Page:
An 'Upgrades Package' brochure similarly misled customers about the value of the features available with the houses and the savings available under the promotion.

The Court's findings

In approving the penalty regime, Justice Collier of the Federal Court found that Metricon Qld had:

  • engaged in conduct which was misleading and deceptive conduct or likely to mislead or deceive;
  • falsely represented that goods supplied were of a particular standard or quality;
  • made false or misleading representations with respect to the price of goods; and
  • made false or misleading representations concerning the existence of a condition and the exclusion of a guarantee or right.

Whilst acknowledging that $800,000 was a substantial penalty, Justice Collier noted that the penalty was considerably less than the total combined maximum penalty which could have been imposed in the circumstances.

In approving the declarations and penalties agreed by the parties, the Justice Collier also accepted a number of undertakings to the Court from Metricon Qld, including:

  • that it would not use the wording 'from [price]' in conjunction with a photo of a particular house design, unless the fixtures, fittings or features depicted (other than home decorator items or furniture) are included in that 'from' price;
  • that it would include a 'prominent and clear notice' in any brochure it published with photographs depicting fixtures, finishes or features that Metricon Qld did not supply, and would point out that any price excluded such items;
  • that it would not represent to consumers in a promotion that any house has a 'list price' unless that house was offered at that price for at least 2 months prior to the representation being made.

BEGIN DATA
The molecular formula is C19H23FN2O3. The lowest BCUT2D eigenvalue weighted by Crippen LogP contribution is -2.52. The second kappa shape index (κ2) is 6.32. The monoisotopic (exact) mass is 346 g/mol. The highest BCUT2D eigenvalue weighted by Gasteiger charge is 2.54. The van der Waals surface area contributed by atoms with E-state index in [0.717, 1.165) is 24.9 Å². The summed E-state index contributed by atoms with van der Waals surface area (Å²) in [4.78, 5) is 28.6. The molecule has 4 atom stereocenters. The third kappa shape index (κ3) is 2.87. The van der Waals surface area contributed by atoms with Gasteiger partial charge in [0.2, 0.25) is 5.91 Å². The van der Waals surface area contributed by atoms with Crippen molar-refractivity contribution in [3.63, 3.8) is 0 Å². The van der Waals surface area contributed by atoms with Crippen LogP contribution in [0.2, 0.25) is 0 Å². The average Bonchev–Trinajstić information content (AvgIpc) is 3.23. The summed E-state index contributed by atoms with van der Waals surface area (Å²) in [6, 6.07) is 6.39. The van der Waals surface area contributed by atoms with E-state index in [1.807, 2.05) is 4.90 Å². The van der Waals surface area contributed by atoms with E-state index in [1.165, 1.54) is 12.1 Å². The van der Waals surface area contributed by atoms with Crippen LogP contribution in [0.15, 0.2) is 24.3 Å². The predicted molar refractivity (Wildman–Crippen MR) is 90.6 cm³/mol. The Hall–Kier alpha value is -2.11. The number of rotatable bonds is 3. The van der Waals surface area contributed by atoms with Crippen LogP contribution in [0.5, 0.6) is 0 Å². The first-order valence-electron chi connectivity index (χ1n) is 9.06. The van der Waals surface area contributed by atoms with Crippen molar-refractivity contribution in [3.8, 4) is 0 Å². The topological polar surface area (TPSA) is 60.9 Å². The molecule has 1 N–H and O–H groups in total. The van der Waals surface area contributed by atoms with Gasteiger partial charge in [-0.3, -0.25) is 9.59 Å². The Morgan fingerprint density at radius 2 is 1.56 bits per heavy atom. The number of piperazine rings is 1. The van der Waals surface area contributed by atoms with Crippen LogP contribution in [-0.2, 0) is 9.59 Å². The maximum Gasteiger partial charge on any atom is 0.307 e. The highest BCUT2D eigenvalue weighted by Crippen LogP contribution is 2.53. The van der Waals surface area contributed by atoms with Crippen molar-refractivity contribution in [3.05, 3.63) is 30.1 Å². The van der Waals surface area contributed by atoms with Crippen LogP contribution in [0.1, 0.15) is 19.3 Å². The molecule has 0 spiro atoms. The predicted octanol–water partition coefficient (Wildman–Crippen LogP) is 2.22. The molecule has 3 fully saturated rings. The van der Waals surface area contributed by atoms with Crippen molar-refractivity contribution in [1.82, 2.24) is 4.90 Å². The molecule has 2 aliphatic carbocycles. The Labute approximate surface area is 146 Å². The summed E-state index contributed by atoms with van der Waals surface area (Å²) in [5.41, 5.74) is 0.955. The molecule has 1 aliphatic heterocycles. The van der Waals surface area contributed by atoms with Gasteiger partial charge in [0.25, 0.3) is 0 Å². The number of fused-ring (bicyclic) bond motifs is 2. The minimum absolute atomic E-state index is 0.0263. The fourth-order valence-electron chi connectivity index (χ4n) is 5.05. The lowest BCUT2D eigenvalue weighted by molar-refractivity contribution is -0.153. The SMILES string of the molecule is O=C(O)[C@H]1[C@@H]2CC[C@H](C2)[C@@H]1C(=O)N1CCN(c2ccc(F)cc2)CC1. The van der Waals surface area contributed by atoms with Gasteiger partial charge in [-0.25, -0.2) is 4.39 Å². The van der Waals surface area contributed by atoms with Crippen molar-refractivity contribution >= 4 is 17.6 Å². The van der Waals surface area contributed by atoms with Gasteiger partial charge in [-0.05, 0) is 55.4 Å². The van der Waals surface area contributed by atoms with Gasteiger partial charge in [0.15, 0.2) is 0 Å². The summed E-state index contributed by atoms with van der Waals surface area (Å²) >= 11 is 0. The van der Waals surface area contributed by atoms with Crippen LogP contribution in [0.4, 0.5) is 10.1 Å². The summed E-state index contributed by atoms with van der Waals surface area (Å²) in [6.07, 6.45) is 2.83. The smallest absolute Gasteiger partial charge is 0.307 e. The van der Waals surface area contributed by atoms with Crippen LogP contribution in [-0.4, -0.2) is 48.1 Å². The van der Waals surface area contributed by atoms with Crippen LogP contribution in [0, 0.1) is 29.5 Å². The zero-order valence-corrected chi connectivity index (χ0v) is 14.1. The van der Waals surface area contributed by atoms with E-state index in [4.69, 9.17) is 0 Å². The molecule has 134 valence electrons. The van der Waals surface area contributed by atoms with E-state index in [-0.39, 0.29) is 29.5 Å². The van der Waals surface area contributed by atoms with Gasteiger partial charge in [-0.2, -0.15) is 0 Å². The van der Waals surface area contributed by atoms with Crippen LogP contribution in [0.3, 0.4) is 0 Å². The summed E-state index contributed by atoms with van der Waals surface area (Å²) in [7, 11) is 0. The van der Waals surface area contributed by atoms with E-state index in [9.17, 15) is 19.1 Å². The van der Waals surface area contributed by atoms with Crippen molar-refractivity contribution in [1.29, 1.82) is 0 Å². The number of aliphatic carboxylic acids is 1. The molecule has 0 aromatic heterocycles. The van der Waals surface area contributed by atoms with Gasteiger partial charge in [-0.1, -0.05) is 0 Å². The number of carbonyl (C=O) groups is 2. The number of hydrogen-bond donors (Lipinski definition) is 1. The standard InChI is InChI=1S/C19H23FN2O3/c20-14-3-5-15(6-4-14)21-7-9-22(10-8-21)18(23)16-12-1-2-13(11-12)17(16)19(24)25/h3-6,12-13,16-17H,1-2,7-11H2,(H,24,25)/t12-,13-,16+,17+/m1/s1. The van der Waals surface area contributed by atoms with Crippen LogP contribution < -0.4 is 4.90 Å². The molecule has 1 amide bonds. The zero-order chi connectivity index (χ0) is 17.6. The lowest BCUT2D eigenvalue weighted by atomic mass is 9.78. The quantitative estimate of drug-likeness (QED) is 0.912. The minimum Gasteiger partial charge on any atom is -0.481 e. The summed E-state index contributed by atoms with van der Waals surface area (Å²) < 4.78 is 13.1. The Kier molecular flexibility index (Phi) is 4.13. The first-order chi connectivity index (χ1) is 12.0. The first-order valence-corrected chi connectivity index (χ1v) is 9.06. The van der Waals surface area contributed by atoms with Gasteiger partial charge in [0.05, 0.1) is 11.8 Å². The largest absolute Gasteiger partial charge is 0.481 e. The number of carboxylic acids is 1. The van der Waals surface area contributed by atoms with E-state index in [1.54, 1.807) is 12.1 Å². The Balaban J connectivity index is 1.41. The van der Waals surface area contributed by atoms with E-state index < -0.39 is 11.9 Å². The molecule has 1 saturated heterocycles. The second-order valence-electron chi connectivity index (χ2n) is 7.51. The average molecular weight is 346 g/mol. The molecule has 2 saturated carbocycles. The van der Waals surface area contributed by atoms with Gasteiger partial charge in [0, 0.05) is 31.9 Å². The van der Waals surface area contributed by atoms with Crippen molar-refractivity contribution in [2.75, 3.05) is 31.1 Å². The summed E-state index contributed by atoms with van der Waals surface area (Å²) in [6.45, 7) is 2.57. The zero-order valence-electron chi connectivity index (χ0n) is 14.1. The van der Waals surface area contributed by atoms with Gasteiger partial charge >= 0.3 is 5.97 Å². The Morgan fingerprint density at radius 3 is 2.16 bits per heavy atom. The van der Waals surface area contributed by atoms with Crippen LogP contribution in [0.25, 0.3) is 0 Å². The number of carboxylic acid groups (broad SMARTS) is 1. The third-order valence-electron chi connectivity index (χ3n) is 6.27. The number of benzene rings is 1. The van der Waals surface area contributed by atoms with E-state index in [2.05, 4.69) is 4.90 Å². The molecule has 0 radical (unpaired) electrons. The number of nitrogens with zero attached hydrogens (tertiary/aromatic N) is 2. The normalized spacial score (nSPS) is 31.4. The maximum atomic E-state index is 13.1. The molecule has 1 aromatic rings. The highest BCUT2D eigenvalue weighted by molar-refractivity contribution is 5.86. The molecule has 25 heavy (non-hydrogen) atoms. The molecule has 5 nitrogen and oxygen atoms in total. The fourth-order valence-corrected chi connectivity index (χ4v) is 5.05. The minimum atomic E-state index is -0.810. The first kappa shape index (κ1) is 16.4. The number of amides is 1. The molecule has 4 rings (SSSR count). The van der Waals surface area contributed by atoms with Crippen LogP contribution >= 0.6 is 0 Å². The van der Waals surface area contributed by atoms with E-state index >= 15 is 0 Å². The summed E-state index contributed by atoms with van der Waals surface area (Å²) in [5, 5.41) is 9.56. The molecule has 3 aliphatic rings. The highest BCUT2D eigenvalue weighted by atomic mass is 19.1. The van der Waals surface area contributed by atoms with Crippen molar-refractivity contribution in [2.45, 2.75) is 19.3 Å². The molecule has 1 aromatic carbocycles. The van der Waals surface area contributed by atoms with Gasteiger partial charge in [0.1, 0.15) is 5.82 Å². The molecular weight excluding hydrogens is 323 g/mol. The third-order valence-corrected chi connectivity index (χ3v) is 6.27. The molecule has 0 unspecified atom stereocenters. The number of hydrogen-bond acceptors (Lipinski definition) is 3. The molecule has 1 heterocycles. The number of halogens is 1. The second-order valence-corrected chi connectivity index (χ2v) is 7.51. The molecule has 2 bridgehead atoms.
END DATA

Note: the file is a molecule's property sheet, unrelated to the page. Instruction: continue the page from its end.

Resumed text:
Key messages for small business owners

The Federal Court's decision reinforces some key advertising and promotion messages for small business owners including:

  • Advertised savings must be real savings: If an advertiser offers a discount to a 'standard' price, the advertiser must have actually offered the 'standard' price for a reasonable period of time before the promotion.
  • Fine print disclaimers will not cure a misleading representation: A promotion may be misleading if the advertiser includes terms and conditions which significantly affect the availability of the offer and does not spell out any qualifications clearly to potential purchasers.
  • Significant penalties can be imposed without any evidence of loss or damage: In this case, neither the ACCC nor Metricon Qld were aware of whether Metricon Qld's contraventions had actually caused any loss or damage.
  • It is not enough to have a competition and consumer compliance program in place, it must be followed: Whilst Metricon Qld had competition and compliance programs in place, the Court noted that, as was 'not uncommon', those programs had failed to prevent the contravening conduct.

More information from Maddocks

For more information, contact Maddocks on (03) 9288 0555 and ask to speak to a member of the Advertising, Brands and Marketing team.

More Cleardocs information on related topics

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[1] Australian Competition and Consumer Commission v Metricon Homes Qld Pty Ltd [2012] FCA 797